Mae West: The Sex-Positive Old Hollywood Icon Who Was Far Ahead of Her Time

·5-min read

There weren’t many other figures of old Hollywood like Mae West, a bold comic performer who was at least 50 years head of her time in terms of her material and command of her career.

She was born August 17, probably in 1893, though accounts differ. Variety covered her vaudeville appearances starting in 1911, describing her as a “cyclonic young singer” in shows like “Big Gaiety Review.” In 1912, Variety tried to discreetly describe her specialty act in Philadelphia, which was called “A Muscle Dance in a Sitting Position.” The PR stated: “It is all in the way she does it, and her way is all her own.”

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That doesn’t provide a lot of clues, but the phrase “her way is all her own” sums up her style and her work. West took charge of her life and career. She challenged taboos by dealing with sex in a comic tone, when America’s Puritan streak was in full flower. Her frank and bawdy humor opened doors for subsequent generations of comics and she was always in the driver’s seat with her career, never beholden to anyone.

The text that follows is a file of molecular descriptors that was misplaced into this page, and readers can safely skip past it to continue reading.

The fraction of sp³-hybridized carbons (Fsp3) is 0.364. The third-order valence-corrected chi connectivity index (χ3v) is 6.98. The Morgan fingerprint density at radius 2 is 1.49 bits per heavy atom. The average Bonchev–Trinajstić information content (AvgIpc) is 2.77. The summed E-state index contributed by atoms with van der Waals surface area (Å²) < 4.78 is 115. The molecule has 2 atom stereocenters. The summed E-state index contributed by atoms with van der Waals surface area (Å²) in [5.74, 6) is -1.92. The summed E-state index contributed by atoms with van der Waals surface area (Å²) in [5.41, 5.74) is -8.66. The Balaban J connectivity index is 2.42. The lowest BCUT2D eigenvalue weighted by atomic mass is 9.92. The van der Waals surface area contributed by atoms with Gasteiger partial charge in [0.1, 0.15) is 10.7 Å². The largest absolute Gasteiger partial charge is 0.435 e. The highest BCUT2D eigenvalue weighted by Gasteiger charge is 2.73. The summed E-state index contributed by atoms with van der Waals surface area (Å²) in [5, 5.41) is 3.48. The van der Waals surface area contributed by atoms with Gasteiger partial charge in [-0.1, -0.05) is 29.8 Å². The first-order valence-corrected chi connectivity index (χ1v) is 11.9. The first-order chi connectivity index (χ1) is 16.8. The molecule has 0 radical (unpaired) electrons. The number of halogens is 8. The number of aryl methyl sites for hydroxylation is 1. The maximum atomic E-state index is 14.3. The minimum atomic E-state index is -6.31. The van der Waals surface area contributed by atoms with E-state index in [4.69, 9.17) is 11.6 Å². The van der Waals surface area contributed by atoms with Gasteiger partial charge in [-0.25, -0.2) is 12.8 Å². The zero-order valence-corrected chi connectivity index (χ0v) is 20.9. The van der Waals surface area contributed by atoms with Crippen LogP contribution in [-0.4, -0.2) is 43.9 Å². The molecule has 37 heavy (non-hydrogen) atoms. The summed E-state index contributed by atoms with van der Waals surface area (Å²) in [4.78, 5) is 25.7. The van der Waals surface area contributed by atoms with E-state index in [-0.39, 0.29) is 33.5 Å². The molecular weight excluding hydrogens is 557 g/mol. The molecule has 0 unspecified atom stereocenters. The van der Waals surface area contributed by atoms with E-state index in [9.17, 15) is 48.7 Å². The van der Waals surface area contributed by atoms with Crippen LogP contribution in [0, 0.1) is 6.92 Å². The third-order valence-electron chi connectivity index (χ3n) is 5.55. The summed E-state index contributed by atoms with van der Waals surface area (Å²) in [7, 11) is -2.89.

West perfected a slow sashaying walk and a deadpan delivery of one-liners, which were often double entendres. Two of her most remembered were “When I’m good, I’m very good. But when I’m bad, I’m better” and “When caught between two evils, I generally pick the one I’ve never tried before.”

After creating her own material for a solo act, she expanded this talent by writing plays. In 1926, Variety was upbeat about her play “Sex,” adding, “Miss West gives a remarkable performance.” The New York Times, though, called it “crude and inept” and she ended up being arrested for “corrupting the morals of youth.” West chose to serve the jail term (10 days) rather than pay a fine, because she knew it was good publicity.

Variety reported that “Sex” was earning an impressive $10,000 a week at the 63rd Street theater. She followed it up with “The Drag,” depicting homosexuals in a positive light. More battles with censors, more big business. She deadpanned, “I believe in censorship. After all, I made a fortune out of it.”